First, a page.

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How to Pay for Hospice Care

Updated on June 5, 2013

When you or a loved one are in need of hospice care, it is important to know how to choose a provider, when to start the service, and how the care will be paid for. There are generally four types of payors for hospice care: Medicare, Medicaid, Private Third Party Insurance, and Private Pay.

Medicare Part A Pays for Hospice

The red, white and blue Medicare card pays for hospice care whether the care is provided at home, in a nursing facility, adult group home, or family members' home. By presenting your Medicare card to your hospice provider at the time of starting services (hospice admission), the hospice will bill Medicare for all care and services that are provided to you.

According to the most recent data from the National Hospice and Palliative Care Organization (NHPCO), almost 85% of hospice care in the USA is paid for by Medicare. Hospice care is completely paid for by the red, white and blue card. If you have questions about what is provided for Medicare recipients by hospice, click here for more information.


Medicaid Pays for Hospice in Some States

Medicaid is a state managed healthcare insurance program that provides benefits for impoverished children and adults. Because Medicaid is a state program it is up to each state to determine if a benefit for hospice is provided. In the event you or a loved one are in need of hospice care, it is best to contact either your physician or your hospice of choice. These healthcare providers will be able to assist you in determining if Medicaid pays for hospice in your state. Annually, about 5% of all hospice care provided is paid for by Medicaid.

Private Third Party Insurance May Pay for Hospice

If you have major medical insurance, you may have benefits for hospice care. More than 7% of hospice care provided each year is paid for by private third party insurers. It is important to know and understand your benefits before beginning hospice care.

If you or a loved one have been diagnosed with a terminal illness or a chronic illness has reached its final stages, you should contact your insurance provider to confirm benefits available for hospice. If you have difficulty with that, you may contact a local hospice provider. The hospice provider can talk with your insurance company with your permission to determine whether or not you have benefits for hospice and what limitations, co-pays, or deductibles may be required.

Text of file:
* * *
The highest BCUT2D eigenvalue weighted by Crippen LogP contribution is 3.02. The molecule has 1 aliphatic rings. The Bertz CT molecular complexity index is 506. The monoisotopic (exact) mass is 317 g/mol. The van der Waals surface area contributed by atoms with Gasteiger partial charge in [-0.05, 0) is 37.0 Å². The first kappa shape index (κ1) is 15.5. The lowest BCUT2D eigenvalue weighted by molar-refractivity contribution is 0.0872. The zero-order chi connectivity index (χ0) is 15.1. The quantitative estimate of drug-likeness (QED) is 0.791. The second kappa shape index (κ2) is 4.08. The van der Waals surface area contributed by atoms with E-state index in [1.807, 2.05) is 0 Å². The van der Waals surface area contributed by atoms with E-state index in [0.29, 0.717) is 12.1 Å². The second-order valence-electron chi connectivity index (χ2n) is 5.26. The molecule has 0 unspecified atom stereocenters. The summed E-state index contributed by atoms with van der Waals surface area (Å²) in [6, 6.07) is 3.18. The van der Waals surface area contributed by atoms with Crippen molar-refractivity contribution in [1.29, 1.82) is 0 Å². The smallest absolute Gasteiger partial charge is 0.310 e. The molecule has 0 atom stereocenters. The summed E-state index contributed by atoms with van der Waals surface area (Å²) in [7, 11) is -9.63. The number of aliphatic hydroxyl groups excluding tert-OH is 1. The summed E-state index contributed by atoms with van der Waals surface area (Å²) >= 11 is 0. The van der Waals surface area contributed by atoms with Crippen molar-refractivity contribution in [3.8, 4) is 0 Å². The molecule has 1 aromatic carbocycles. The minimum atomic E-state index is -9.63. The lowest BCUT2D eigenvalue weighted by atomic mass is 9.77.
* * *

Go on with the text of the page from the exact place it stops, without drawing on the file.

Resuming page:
Typically, hospice benefits provided by private third party insurers are the same as those provided by Medicare. These insurance programs generally have a 6 month benefit limit that cannot be extended. So, the timing of the referral to hospice is important from both a health and financial standpoint. My best advice here is to refer to hospice sooner rather than later. If the hospice benefit provided by your insurance exhausts before the time of death, continuation of necessary care can begin on a private pay basis.

Hospice care can be a great support to patients and families.  Find out if your health insurance provides a hospice benefit.
Hospice care can be a great support to patients and families. Find out if your health insurance provides a hospice benefit. | Source

Pay for Hospice Care Privately

For those who are not insured by Medicare, Medicaid or private third party insurance there is always an option to pay for hospice services privately. Annually, 1% of hospice care provided is paid for on a private basis. Hospice providers will typically make arrangements with patients and families to provide care under this financial arrangement. The cost of care will vary from one organization to another. If you are in need of hospice care for yourself or a loved one and do not have insurance, contact a local hospice agency and ask about private pay arrangements.


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